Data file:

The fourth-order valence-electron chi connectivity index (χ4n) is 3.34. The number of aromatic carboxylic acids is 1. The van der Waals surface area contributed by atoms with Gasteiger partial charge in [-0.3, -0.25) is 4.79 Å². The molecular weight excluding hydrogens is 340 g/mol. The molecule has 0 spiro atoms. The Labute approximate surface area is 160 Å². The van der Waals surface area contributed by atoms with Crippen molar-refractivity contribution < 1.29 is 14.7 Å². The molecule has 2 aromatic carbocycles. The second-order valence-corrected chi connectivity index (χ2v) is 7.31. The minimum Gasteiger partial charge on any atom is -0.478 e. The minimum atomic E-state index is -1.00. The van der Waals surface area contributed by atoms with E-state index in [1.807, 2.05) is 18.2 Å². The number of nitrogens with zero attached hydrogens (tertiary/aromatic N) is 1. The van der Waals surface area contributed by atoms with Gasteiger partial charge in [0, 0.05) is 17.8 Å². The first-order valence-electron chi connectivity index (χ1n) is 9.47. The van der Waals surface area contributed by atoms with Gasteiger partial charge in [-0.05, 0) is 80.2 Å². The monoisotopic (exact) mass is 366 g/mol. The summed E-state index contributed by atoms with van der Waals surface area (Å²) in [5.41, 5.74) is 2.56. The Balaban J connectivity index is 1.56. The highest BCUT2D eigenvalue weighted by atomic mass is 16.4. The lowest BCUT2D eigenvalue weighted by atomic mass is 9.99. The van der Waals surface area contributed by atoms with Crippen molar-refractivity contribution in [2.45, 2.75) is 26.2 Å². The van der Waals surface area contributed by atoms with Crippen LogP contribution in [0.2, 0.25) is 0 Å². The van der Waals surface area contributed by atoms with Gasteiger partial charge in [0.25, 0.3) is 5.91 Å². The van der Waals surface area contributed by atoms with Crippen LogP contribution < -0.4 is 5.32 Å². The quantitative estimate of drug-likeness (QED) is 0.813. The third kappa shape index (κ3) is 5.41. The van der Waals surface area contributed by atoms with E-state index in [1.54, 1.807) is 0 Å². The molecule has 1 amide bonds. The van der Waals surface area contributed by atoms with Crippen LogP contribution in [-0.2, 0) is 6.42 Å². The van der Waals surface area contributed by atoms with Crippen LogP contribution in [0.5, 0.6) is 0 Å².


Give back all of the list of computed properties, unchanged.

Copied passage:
The fourth-order valence-electron chi connectivity index (χ4n) is 3.34. The number of aromatic carboxylic acids is 1. The van der Waals surface area contributed by atoms with Gasteiger partial charge in [-0.3, -0.25) is 4.79 Å². The molecular weight excluding hydrogens is 340 g/mol. The molecule has 0 spiro atoms. The Labute approximate surface area is 160 Å². The van der Waals surface area contributed by atoms with Crippen molar-refractivity contribution < 1.29 is 14.7 Å². The molecule has 2 aromatic carbocycles. The second-order valence-corrected chi connectivity index (χ2v) is 7.31. The minimum Gasteiger partial charge on any atom is -0.478 e. The minimum atomic E-state index is -1.00. The van der Waals surface area contributed by atoms with E-state index in [1.807, 2.05) is 18.2 Å². The number of nitrogens with zero attached hydrogens (tertiary/aromatic N) is 1. The van der Waals surface area contributed by atoms with Gasteiger partial charge in [0, 0.05) is 17.8 Å². The first-order valence-electron chi connectivity index (χ1n) is 9.47. The van der Waals surface area contributed by atoms with Gasteiger partial charge in [-0.05, 0) is 80.2 Å². The monoisotopic (exact) mass is 366 g/mol. The summed E-state index contributed by atoms with van der Waals surface area (Å²) in [5.41, 5.74) is 2.56. The Balaban J connectivity index is 1.56. The highest BCUT2D eigenvalue weighted by atomic mass is 16.4. The lowest BCUT2D eigenvalue weighted by atomic mass is 9.99. The van der Waals surface area contributed by atoms with Crippen molar-refractivity contribution in [2.45, 2.75) is 26.2 Å². The van der Waals surface area contributed by atoms with Crippen LogP contribution in [0.2, 0.25) is 0 Å². The van der Waals surface area contributed by atoms with Gasteiger partial charge in [0.25, 0.3) is 5.91 Å². The van der Waals surface area contributed by atoms with Crippen LogP contribution < -0.4 is 5.32 Å². The quantitative estimate of drug-likeness (QED) is 0.813. The third kappa shape index (κ3) is 5.41. The van der Waals surface area contributed by atoms with E-state index in [1.54, 1.807) is 0 Å². The molecule has 1 amide bonds. The van der Waals surface area contributed by atoms with Crippen LogP contribution in [-0.2, 0) is 6.42 Å². The van der Waals surface area contributed by atoms with Crippen LogP contribution in [0.5, 0.6) is 0 Å².